Conservatives sense a turning point, but Mr Major should beware of a false spring
Awhen the salmon somehow know the time has come to travel upstream to spawn, or when the collective understand- ing grips the caribou that they must migrate across the thawing tundra in search of fresh moss, so the British media has snuffed the wind and altered course. Some force of Nature instructs them to put the boot into the Opposition, where once they concen- trated simply on the Government. Like the seasonal behaviour of the animal kingdom, the cause is unclear.
With roughly two years to the election, is it not surely too early for the Conservative press to be obeying its homing instinct and rediscovering loyalty to the Government? It may be merely the journalistic desire for novelty, a sense that people want a change of diet after a year of Dithering John and the Tory Feudsters. It was perhaps a dra- matic inevitability that the heat should be turned on Mr Blair and what he calls 'New Labour'.
But to a limited extent even the media must work with the grain of reality. The political balance at Westminster tilted round about Christmas, away from Tory party factionalism, and back, at least tem- porarily, to two-party politics. The Tories are not being so foolish as to exaggerate Mr Blair's difficulties over abolishing Clause Four of the Labour constitution; at least, not all Tories are being so foolish. Until recently, Mr Jeremy Hanley, the party chairman, was jovially playing along with the Guardian's predictions of a rebuff to Tony at the hands of the Left, even though these are merely calculated to magnify Mr Blair's inevitable triumph.
For most Tories, though, and for soi-dis- ant Tory newspapers, it has been rather bracing to discover that the enemy still exists, the Trots and people like Mr Ken Coates MEP, who cleave to the literal understanding of Clause Four, that the workers shall be united with the fruits of their labours by hand and by brain, and more importantly, the fruits of other peo- ple's labours as well, As for devolution, Mr Tam Dalyell, the MP for Linlithgow, is surely understating his case when he calls Labour's plans ill- thought-out nonsense. One only has to look, for example, at Mr Gordon Brown's solution to the so-called West Lothian question (0: Is it not a bit off for Scottish MPs to have a say over taxation and other matters in England, while English MPs would have no corresponding say in a new Scottish parliament?). Labour's proposal for consoling the English with new regional assemblies for Wessex and Mercia and so forth has that slightly fruitcakey feeling of the good old days. Ho, ho, ho: step forward Theresa Gorman, prime minister of Essex.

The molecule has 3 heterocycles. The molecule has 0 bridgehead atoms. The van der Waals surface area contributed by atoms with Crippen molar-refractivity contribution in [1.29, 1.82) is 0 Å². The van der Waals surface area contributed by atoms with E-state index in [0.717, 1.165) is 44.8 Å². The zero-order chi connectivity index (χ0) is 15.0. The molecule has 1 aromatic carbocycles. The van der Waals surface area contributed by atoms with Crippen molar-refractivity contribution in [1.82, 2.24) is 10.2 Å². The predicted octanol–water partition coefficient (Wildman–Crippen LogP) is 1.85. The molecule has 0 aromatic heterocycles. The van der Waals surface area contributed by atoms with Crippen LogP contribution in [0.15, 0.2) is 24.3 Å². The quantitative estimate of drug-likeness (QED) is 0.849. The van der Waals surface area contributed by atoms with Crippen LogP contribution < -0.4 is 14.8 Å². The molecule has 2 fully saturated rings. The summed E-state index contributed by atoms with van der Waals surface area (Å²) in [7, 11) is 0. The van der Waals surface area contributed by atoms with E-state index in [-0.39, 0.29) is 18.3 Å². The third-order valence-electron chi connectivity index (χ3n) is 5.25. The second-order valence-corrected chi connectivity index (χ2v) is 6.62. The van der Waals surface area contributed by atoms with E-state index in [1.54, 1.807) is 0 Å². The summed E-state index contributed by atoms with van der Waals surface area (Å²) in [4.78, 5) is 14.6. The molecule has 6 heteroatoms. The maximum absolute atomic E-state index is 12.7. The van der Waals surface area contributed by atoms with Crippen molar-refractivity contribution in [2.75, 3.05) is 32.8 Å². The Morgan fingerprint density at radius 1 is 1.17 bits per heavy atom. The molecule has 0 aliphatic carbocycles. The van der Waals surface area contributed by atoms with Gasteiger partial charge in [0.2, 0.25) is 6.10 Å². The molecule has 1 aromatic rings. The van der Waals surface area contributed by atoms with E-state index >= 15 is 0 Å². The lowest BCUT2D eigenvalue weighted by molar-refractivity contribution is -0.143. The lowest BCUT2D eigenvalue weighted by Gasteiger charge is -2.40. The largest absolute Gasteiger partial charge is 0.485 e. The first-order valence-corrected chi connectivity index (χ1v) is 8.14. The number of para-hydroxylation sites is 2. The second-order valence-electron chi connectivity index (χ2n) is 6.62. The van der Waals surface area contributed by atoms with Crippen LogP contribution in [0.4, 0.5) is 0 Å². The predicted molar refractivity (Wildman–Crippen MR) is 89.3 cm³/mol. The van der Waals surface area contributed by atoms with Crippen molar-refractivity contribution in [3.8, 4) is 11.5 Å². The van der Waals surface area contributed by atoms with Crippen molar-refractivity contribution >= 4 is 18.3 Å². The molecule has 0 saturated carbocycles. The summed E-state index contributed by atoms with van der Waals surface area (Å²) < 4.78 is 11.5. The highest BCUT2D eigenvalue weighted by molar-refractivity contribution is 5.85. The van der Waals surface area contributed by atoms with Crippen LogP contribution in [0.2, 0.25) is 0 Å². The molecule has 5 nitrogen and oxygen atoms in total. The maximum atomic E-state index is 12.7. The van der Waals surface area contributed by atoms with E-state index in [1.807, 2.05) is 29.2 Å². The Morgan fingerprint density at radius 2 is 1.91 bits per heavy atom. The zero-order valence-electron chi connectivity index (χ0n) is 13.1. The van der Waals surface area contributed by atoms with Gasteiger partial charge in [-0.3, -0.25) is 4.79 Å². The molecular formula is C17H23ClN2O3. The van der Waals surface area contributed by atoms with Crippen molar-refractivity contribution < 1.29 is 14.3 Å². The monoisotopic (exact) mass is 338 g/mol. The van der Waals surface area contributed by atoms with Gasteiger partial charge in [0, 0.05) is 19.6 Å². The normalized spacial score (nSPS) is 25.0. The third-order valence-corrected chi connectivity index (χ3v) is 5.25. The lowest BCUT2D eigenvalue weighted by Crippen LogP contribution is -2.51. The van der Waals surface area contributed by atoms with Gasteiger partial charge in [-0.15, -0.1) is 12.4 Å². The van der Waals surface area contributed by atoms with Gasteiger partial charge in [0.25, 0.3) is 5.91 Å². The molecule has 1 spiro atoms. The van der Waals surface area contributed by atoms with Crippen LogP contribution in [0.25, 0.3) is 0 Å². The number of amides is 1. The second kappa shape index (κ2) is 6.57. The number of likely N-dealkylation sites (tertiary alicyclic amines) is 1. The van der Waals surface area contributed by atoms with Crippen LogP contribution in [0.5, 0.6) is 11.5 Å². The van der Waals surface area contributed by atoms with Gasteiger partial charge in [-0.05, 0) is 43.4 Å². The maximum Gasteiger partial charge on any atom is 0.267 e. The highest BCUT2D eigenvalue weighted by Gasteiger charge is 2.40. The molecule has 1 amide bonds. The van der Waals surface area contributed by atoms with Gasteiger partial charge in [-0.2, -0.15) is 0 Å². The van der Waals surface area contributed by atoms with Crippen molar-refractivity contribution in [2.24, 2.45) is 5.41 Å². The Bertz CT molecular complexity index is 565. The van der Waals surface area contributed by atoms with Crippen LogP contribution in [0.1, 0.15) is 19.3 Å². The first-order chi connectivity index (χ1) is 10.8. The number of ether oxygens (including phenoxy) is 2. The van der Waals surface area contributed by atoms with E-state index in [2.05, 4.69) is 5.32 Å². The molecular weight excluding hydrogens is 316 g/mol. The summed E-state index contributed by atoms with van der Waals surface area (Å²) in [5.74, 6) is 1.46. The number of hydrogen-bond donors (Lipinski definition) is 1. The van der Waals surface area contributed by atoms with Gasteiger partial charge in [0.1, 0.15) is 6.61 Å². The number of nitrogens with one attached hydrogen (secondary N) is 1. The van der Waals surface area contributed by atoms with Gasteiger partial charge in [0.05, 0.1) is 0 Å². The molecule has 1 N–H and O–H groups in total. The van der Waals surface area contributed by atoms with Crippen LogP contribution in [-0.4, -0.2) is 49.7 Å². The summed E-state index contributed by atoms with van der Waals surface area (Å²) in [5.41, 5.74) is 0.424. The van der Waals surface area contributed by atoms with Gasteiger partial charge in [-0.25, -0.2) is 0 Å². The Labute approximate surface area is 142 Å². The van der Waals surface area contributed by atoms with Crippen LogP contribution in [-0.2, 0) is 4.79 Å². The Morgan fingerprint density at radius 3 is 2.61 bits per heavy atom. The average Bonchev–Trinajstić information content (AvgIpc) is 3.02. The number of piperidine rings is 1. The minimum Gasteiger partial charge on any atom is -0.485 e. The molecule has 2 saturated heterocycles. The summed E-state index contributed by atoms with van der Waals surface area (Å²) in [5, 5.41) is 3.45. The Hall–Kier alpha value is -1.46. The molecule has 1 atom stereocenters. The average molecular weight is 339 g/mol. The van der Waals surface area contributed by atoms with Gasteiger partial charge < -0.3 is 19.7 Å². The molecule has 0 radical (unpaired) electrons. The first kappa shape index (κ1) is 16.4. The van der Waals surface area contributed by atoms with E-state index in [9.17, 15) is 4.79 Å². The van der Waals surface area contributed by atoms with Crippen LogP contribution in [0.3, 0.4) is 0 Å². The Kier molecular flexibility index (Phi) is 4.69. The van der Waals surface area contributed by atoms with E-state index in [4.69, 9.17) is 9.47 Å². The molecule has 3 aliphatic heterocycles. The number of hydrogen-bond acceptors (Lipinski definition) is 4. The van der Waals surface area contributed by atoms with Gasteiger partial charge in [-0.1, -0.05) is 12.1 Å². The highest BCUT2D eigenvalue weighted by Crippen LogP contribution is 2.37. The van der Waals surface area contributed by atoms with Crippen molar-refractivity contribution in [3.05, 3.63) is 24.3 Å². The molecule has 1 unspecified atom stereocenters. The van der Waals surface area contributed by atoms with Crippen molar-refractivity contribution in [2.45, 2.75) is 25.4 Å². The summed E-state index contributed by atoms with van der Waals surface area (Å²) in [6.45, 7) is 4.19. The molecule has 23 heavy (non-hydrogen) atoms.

So it must have seemed that now was as promising a moment as any to announce the beginning of the Tory fight-back. On Monday John Major summoned the world's press to the state dining room in Downing Street, and more than 100 of them came, not just the creatures of Fleet Street, but the magnificos of the foreign press: affable Germans in tweed jackets, svelte' American TV reporters, craggy bigfoots from the New York Times or the Washington Post.